As mentioned above RescueTime is software that allows you to automatically track which websites and apps you spend your time. Since you probably know in which apps actual work gets done, the app can help you figure out how much of your time is spent productively.
The app will give you a productivity pulse ranging from 0%-100% for each day.
RescueTime released a report for the year 2020 sharing the average productivity score of their users and to how many hours that translates to.
The startling result was an average productivity pulse of 53% for the year, which translated to 12.5 hours of productive time per week – that is 2.5 hours per day in a typical work week!
This seems to align pretty well with the 3h per day from the workplace study above. Looks like we’re getting somewhere.
Why should these averages matter to you?
But how do these averages help you figure out what YOU should aim for? After all, since you’re reading this article you are probably interested in boosting your productivity and becoming the best you can be. So why would you care what the average worker does?
You’re right, it doesn’t answer the main question. But it does give us some interesting insight into our natural productivity range. Plus, it might help you feel better about your current level of productivity. People who struggle with productivity often think everyone else works for hours every day with ease and that they are the abnormal ones.
What I have found is that many people who consider themselves unproductive are actually quite productive but tend to have much higher standards than average.
But let’s have a look at the upper ranges of productivity to help you set more realistic expectations for yourself.
What is the upper productivity range?
Analyzing tracked time from employees
One company that uses time tracking for their employees analyzed the data from their workers and saw that the most productive 10% of people worked 52 min for every 17 min break.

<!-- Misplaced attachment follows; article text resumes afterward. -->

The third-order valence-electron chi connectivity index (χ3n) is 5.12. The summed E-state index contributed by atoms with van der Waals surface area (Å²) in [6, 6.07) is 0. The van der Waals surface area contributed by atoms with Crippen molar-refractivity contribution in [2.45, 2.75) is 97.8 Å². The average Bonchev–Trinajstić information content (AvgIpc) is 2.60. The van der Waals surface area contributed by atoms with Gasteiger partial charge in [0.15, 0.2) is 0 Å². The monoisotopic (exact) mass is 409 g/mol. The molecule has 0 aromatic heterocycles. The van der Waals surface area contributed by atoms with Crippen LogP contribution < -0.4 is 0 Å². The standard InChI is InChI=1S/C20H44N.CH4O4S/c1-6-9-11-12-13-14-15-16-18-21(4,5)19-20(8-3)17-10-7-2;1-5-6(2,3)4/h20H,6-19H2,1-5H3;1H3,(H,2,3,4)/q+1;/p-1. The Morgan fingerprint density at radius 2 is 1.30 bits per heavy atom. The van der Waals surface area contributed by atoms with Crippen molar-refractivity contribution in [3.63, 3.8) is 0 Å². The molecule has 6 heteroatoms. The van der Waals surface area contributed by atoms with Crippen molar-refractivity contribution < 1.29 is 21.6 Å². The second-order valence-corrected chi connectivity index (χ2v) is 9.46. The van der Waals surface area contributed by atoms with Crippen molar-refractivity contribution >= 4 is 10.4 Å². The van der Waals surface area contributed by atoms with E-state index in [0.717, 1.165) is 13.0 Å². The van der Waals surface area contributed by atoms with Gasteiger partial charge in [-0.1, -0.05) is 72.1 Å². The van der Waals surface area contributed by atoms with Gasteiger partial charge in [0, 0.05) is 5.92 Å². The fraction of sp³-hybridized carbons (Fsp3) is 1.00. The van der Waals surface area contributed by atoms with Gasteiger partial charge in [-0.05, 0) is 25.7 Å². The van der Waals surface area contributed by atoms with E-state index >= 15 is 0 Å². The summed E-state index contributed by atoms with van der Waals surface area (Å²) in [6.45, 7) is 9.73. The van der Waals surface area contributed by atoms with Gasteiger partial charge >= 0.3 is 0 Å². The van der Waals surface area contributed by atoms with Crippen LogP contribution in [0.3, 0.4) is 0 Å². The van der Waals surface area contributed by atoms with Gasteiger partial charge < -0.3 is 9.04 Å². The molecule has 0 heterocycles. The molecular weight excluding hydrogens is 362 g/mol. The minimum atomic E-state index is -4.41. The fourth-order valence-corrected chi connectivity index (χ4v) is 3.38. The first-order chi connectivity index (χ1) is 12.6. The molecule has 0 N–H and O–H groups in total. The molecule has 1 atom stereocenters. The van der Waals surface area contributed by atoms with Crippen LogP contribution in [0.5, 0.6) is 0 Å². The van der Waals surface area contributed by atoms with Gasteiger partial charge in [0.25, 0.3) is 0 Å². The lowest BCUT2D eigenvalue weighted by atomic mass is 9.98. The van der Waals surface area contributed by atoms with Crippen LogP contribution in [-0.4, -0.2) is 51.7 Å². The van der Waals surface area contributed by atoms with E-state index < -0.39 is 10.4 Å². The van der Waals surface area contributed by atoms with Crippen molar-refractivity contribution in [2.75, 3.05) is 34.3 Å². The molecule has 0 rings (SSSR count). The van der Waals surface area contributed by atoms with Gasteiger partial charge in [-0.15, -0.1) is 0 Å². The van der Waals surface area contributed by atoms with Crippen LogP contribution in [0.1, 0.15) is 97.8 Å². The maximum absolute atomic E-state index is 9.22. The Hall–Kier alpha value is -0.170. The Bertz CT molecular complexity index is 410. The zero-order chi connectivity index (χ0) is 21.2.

While I don’t want want to get into whether there is anything magical about this break pattern, what we are interested in is that this pattern translates to a total of about 6 hours in an 8-hour workday for the most productive people.
Interestingly, in most project planning methodologies, you also use 6 hours per worker for calculating how long project will take. So there is that number 6 again. This means that even project planners know that practically nobody works 8 hours in an 8 hour day.
On a side note, now you also know why so many projects miss their deadlines since the average worker logs 3 hours per day, not 6…
In more modern companies (often tech companies) managers usually account 4 hours per person per day when sprint planning. Maybe they have learnt over time that this is more accurate? Especially for highly focused work?
A note on mental effort
Keep in mind that both of these data sets come from people working in an office, so the type of work these people do can vary widely in how much mental effort they require, and the type of work and effort required plays a big role in how much we can achieve in a day.
More on that below.
My personal experience
I track my time daily (with Amazing Marvin of course) and 6 hours of work time logged is a very productive day for me and indeed seems to be some kind of upper limit. I sometimes get up to 7-8 hours (depending on what I track that day and what kinds of tasks I am doing), but after a day like that I feel super exhausted and I usually can’t replicate it the next day and will probably perform below my average or have to take a whole day off.
Generally, I try to aim for 4-6 productive hours per day. This might not sound like a very large number, but you will be amazed at how much you can get done in 5 hours of truly focused and well-prioritized work. Trust me!
One thing to note is that I do a variety of activities every day – some more exhausting than others. There is planning, programming, writing blog posts, designing websites, customer support, research, generating ideas etc.
For the high output work like programming and difficult writing 3-4 hours is a great day. And 2 hours is still a very productive day.
What about other people?
Of course, I am just one specimen, and who knows where I lie on the productivity spectrum. So, I asked around and read lots of discussions in forums trying to nail down what others are saying about how many hours they can work each day.
Amazing Marvin users
I polled our Amazing Marvin users who use time tracking and many say 3-4 is what they aim for in a day. 6-7 hours is a super productive day for most of them and not easy to do consistently. We hope to be able to collect more time tracking data in the future to come up with more fleshed out numbers.
There was a lot of discussion about how many hours of work you can get done on Hacker News too (here, here and here). Hacker News is a community with a lot of programmers and entrepreneurs so the type of work is comparable to the type of work we’re looking at.